(regardless of a superset or not)
just because you can't handle the definition of sets with/without self
as a member.

Herc

To post a message you must first join this group.
You do not have the permission required to post.
More options Oct 8 2012, 5:06 pm
Newsgroups: sci.logic
From: George Greene <gree...@email.unc.edu>
Date: Mon, 8 Oct 2012 14:06:41 -0700 (PDT)
Local: Mon, Oct 8 2012 5:06 pm
Subject: Re: Does ZFC use an ORACLE to decide what is a Theoerem?

> > > xer  <->  x=r v !(xex)
> George Greene wrote:
> > This set doesn't exist in ZFC.
> > Since, in ZFC, NO set contains itself, the right disjunct is just
> > irrelevant.

On Oct 5, 7:22 am, Frederick Williams <freddywilli...@btinternet.com>
wrote:

> I don't understand that.  I take it that ! means not, so in the language
> of ZF !(xex) is well-formed and a theorem, so x=r v !(xex) is a theorem
> also.

Of course, but the right disjunct is always true, so the point is,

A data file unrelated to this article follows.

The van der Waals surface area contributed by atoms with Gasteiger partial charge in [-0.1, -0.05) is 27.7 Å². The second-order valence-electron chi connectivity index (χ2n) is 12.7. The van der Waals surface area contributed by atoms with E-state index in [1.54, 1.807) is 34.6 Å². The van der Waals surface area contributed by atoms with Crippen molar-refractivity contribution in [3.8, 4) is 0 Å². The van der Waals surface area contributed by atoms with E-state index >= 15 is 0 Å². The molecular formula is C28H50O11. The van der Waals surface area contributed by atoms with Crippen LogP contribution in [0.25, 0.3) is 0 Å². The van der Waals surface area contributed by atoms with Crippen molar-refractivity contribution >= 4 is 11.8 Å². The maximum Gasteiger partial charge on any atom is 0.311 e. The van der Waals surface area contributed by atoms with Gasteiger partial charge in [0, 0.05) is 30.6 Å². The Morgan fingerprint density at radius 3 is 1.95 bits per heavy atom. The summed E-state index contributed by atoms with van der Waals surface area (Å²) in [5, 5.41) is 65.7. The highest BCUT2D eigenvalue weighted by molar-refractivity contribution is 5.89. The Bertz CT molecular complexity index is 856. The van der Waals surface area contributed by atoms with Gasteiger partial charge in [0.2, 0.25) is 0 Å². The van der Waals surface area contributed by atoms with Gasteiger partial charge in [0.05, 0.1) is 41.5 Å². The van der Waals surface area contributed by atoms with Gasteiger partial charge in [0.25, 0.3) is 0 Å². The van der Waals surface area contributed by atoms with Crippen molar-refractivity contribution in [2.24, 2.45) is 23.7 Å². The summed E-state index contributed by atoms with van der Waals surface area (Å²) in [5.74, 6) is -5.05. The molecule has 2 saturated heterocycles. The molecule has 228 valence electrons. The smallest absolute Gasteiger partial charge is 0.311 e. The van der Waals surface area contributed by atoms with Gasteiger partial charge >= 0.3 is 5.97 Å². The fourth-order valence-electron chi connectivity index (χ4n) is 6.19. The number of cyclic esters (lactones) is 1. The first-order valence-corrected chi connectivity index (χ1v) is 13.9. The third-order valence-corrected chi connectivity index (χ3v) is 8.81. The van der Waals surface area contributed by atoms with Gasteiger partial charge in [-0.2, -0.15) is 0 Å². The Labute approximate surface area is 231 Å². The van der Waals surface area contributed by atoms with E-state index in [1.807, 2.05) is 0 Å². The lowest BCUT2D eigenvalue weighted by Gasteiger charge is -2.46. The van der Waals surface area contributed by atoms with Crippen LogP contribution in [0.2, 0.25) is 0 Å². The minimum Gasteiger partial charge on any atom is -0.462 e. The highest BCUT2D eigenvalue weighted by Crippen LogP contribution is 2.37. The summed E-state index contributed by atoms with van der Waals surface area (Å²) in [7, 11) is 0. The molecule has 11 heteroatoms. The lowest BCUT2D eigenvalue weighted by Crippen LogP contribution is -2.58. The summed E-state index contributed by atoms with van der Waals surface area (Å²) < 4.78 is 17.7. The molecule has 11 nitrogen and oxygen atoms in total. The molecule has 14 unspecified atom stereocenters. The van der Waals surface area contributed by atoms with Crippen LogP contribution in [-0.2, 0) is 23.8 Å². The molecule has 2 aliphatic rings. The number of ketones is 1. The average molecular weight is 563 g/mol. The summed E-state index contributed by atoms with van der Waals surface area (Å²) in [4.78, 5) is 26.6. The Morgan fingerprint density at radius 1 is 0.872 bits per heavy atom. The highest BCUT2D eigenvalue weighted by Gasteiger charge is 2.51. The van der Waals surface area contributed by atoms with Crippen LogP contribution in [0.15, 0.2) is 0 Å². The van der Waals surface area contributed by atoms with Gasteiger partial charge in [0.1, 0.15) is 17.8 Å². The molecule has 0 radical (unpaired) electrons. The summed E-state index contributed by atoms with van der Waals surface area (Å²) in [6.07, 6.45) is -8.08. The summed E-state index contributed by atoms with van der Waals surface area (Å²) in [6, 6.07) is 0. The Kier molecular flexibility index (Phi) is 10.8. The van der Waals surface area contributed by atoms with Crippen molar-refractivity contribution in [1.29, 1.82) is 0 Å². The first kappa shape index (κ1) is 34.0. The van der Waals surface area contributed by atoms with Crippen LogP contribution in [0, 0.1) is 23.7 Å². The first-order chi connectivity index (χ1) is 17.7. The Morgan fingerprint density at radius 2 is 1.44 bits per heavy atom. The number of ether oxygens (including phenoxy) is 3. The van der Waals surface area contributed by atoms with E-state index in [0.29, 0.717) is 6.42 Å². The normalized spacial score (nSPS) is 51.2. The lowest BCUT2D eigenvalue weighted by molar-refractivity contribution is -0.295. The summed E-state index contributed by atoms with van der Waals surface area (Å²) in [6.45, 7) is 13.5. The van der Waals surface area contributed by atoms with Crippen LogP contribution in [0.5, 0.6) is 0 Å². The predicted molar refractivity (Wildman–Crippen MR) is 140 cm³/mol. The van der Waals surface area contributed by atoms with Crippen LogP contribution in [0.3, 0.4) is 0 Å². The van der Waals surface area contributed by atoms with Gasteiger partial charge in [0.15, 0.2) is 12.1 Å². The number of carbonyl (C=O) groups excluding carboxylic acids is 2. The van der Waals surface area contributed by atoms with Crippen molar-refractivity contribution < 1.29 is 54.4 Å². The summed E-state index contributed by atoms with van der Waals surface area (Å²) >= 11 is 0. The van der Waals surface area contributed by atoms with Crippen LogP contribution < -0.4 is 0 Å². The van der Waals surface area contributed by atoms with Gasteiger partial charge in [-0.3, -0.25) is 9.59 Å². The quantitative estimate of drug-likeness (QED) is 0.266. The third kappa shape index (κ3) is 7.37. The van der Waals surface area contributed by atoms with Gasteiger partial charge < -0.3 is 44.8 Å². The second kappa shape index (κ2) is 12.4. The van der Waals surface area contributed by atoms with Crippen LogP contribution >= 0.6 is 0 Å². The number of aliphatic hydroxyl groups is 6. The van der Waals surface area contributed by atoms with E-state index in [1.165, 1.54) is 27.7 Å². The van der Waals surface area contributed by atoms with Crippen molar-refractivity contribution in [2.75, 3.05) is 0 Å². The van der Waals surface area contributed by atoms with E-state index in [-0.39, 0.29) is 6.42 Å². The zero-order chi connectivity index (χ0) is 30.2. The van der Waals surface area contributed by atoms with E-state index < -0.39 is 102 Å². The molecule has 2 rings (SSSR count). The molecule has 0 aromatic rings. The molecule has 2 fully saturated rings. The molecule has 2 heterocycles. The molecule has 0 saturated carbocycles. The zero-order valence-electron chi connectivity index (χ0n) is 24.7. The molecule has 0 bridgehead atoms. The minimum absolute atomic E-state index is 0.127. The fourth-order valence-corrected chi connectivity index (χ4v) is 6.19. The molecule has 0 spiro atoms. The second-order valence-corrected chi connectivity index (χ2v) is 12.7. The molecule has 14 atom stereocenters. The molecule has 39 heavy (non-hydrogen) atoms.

THIS SIMPLIFIES.  I had mis-parsed it as always-false because
the simplification is even MORE trivial if it is always true.

> When you write 'This set doesn't exist in ZFC.' what do you mean?

The universal set doesn't exist in ZFC.

> The formula
>  xer  <->  x=r v !(xex)
> is materially equivalent to
>    xer.

Yeah, but you've lost context.  This was in the context of defining r
as a set and saying what it equals.

Herc wrote:
>> This is not a paradoxical set either.
>> xer  <->  x=r v !(xex)

This doesn't EXPLICITLY state its quantifiers, but the antecedent of
"this" is *r*.  And by way of specifying precisely which things are or
aren't
in r, Herc is talking about ALL x's and how to decide which x's are in
r and
which are out.  In other words, WITH the proper quantifiers IN
context,
Herc was saying, "The r whose existence is asserted below is not
ErAx[ xer <-> (x=r V *true*) ]  which simplifies to
ErAx[ xer <-> *true* ]  which simplifies,
AS YOU SAID (about the part INside the brackets), to
ErAx[ xer ].
But THAT is simply the assertion of the existence of a universal set.
Which, as *I* said, DOES NOT EXIST, not in ZFC anyway.

To post a message you must first join this group.
You do not have the permission required to post.
 End of messages < Older
 « Back to Discussions « Newer topic Older topic »